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General Discussion

PHP Laravel vs. Ruby on Rails vs. JavaScript Node.js

Although PHP is reigning the web with 80% usage, there are more Ruby courses on TTH. Node.js seems to be emerging around these days. I've a prior knowledge of PHP but I'm looking ahead to learning something new or stick with it that will be best for the future.

Any answer comparing security, simplicity, strength and community support.

3 Answers

Henrik Hansen
Henrik Hansen
23,176 Points

I think Node.js will be a great tech, since it will allow you to write both frontend and backend in javascript. But as of today, it is hard to find a web host whom supports Node.js. But I don't think Php will disappear anytime soon. You still have the option for setting up your own Node.js capable server if you're really interested.

Michael Bianchi
Michael Bianchi
2,488 Points

I think Ruby is more secure. 80% of users use PHP, like Henrik said - and it's been that way for a very long time. That is also one reason why half of that 80% has terrible security flaws in them because of lazy programming.

I'd go with Rails - it's safer, it's just as simple as PHP and there's plenty of support for deployment as well as learning resources. Before you go with that, though, remember that it's 90% all about your personal preference. The end-user usually doesn't care how you get the job done. Only us geeks care :D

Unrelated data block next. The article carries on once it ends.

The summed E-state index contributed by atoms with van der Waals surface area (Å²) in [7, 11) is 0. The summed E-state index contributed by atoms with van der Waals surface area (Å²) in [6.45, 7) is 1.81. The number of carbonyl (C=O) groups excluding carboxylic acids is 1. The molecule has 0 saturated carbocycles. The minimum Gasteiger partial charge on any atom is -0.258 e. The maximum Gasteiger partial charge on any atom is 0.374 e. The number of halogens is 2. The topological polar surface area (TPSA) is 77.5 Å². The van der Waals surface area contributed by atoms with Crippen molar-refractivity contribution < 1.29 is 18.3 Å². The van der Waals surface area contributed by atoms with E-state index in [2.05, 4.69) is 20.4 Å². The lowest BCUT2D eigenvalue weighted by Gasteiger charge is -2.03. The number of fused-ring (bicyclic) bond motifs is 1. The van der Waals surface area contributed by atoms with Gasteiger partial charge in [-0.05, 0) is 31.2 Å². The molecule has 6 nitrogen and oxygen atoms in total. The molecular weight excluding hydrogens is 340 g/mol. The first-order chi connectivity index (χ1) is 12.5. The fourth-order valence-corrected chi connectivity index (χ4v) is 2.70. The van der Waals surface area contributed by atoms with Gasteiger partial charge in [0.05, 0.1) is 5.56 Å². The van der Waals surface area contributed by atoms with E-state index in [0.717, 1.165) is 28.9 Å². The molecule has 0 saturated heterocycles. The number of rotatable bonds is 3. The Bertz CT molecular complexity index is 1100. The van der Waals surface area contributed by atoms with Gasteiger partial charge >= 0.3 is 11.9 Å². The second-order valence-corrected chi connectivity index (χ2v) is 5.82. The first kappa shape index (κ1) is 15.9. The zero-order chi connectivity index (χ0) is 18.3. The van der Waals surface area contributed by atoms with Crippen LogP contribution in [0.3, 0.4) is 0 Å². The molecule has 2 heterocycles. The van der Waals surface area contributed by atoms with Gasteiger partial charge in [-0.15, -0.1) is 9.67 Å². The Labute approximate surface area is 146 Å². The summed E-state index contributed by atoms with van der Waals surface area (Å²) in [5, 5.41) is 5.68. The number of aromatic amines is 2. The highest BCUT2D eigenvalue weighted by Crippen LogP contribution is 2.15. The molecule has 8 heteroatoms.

Kevin Phillips
Kevin Phillips
15,693 Points

Just to add to the discussion: in response to Henrik's comment that "it is hard to find a web host whom supports Node.js" - I did some digging around at Amazon Web Services (AWS) and discovered their tool Elastic Beanstalk:

Link here.

"Elastic Beanstalk is a high-level deployment tool that helps you get an app from your desktop to the web in a matter of minutes. Elastic Beanstalk handles the details of your hosting environment—capacity provisioning, load balancing, scaling, and application health monitoring—so you don't have to.

Elastic Beanstalk supports apps developed in Java, PHP, .NET, Node.js, Python, and Ruby, as well as different container types for each language."